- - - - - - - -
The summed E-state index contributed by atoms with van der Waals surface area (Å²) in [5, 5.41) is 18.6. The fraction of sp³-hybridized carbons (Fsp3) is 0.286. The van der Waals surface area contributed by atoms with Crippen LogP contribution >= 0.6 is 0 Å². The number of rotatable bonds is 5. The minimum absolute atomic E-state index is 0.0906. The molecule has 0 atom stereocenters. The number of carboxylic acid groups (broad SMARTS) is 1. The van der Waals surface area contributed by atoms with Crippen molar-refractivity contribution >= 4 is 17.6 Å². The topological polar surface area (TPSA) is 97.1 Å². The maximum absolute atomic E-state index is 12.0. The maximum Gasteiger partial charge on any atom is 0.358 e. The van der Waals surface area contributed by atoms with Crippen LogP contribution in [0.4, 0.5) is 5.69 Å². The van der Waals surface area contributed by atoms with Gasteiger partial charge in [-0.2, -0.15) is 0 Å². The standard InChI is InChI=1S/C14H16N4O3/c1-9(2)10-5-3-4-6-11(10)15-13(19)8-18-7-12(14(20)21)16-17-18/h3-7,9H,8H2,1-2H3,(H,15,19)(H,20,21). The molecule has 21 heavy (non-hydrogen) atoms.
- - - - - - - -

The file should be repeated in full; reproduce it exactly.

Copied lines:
The summed E-state index contributed by atoms with van der Waals surface area (Å²) in [5, 5.41) is 18.6. The fraction of sp³-hybridized carbons (Fsp3) is 0.286. The van der Waals surface area contributed by atoms with Crippen LogP contribution >= 0.6 is 0 Å². The number of rotatable bonds is 5. The minimum absolute atomic E-state index is 0.0906. The molecule has 0 atom stereocenters. The number of carboxylic acid groups (broad SMARTS) is 1. The van der Waals surface area contributed by atoms with Crippen molar-refractivity contribution >= 4 is 17.6 Å². The topological polar surface area (TPSA) is 97.1 Å². The maximum absolute atomic E-state index is 12.0. The maximum Gasteiger partial charge on any atom is 0.358 e. The van der Waals surface area contributed by atoms with Crippen LogP contribution in [0.4, 0.5) is 5.69 Å². The van der Waals surface area contributed by atoms with Gasteiger partial charge in [-0.2, -0.15) is 0 Å². The standard InChI is InChI=1S/C14H16N4O3/c1-9(2)10-5-3-4-6-11(10)15-13(19)8-18-7-12(14(20)21)16-17-18/h3-7,9H,8H2,1-2H3,(H,15,19)(H,20,21). The molecule has 21 heavy (non-hydrogen) atoms.